Contamination causing respiratory tract infections in Shampura
BANGALORE: At the handpump that yielded the highest nitrate concentration ever recorded in Bangalore city (which authorities had assured no one used any longer), remains a bustle of men, women and children waiting their turn to fill their plastic buckets.
Nitrate levels are at their deadliest in Shampura where slums and independent houses jostle for space off Tannery Road. The latest findings of the Department of Mines and Geology place nitrate levels at eight locations in Shampura between 350 mg/l and 750 mg/l, while the permissible limit is 45 mg/l. The problem here, as in most areas where nitrate level is high, is untreated sewage.
"No one told us that the water here is poisonous," says 29-year-old Parimala, who lives in a slum a few yards from the borewell. "We have told our children to avoid drinking the water because it smells like iron and tastes salty," she says, glancing at her daughters as they squat to wash clothes with the water they just collected from the pump.
The families that live in the tightly packed cluster of semi-pakka houses, including Parimala's, are fortunate that piped Bangalore Water Supply and Sewerage Board (BWSSB) water reaches them at least once or twice a week. But they are nevertheless forced to use the polluted water from the borewell.
Fifteen-year-old Almas shows me into her house, and tiptoes to get a glimpse into the large blue canister that stores piped Cauvery water. She last replenished the canister four days ago, and it is considerably depleted. She uses this water for drinking and cooking.
Almas, however, adds that the handpump is used every day, "morning to evening" and by "hundreds of people", including her. She cannot rule out the possibility that someone somewhere is drinking this water too.
"We used to drink this water," says sixty-year-old Lingamma, who has lived in Shampura here all her adult life. "The water has gone from bad to worse," she says pointing to the handpump, which now lies amid a heap of garbage. "Now if anyone drinks this water, they end up in hospital," she said.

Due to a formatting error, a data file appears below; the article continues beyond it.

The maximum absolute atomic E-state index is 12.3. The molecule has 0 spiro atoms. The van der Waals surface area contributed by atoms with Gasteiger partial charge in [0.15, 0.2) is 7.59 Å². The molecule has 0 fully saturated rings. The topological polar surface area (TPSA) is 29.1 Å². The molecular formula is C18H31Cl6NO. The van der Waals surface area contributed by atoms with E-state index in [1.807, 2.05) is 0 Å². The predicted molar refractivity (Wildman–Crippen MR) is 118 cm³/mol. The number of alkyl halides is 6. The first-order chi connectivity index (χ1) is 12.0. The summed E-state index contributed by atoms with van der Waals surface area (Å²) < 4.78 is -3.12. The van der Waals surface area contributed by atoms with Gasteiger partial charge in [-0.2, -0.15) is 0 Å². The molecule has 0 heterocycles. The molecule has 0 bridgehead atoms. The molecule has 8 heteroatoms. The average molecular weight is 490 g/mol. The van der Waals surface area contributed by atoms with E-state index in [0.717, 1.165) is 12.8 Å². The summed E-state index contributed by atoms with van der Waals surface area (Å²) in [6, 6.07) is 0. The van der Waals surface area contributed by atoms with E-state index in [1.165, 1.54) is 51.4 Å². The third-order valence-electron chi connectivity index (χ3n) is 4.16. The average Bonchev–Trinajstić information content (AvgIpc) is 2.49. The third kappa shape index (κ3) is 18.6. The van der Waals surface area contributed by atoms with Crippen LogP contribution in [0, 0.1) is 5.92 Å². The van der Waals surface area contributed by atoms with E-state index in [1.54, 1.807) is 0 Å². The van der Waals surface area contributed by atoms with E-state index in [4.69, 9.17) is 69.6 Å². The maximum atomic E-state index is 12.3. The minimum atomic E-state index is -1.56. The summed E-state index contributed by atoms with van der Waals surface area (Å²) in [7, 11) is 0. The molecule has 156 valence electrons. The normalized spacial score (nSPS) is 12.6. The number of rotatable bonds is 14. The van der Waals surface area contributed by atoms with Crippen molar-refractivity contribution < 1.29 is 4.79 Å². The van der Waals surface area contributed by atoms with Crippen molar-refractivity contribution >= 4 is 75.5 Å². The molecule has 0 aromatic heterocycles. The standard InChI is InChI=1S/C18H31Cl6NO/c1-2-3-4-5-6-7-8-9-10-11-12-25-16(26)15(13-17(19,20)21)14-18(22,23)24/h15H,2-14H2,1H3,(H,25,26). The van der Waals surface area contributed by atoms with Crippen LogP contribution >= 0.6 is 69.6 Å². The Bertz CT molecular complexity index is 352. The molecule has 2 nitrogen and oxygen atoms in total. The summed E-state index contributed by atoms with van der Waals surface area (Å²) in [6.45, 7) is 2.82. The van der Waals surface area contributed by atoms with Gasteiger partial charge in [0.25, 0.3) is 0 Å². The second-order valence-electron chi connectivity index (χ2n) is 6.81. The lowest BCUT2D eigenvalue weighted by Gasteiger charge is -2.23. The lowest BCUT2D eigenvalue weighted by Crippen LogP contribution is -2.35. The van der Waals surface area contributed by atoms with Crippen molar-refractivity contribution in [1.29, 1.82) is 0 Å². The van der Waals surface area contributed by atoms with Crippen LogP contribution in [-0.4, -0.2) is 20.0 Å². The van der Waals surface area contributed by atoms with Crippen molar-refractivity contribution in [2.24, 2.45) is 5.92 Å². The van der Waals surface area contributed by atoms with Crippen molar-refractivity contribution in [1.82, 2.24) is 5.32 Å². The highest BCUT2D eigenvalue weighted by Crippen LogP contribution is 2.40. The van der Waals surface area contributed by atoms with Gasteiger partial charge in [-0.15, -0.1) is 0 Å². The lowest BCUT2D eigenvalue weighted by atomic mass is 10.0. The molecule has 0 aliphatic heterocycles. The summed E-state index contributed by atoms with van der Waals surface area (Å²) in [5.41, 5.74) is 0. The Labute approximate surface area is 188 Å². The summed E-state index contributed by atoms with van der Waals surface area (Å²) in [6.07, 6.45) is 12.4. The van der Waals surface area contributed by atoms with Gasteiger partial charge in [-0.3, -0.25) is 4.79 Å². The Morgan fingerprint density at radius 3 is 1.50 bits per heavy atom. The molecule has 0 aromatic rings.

At the Ambedkar Medical College half a kilometre away on Shampura Main Road, the doctors say they are unaware of the dangerous levels of nitrate in their groundwater. "Anaemia and respiratory tract infections are the main problems in this area," says Palani K., a doctor at the college.
He adds that the largest admissions to the wards are typhoid cases, followed by hepatitis, diseases he attributes to sewage-contaminated water.
Both anaemia and respiratory diseases have been documented as potential outcomes of nitrate contamination. A study conducted in Rajasthan, in collaboration with the National Environmental Engineering Research Institute, Nagpur, in 2000, demonstrated the correlation between high nitrate ingestion and "respiratory tract infection with a history of recurrence." The important published records of groundwater contamination in Bangalore and their dangers have not been communicated to potential victims or indeed even to doctors.
Neither has this information been translated into a cohesive action plan. Providing regular alternative supplies of clean water, and sealing highly contaminated borewell sources, the responsibilities in this case, of the Bangalore Mahanagara Palike and BWSSB, are provisions that have yet to be made.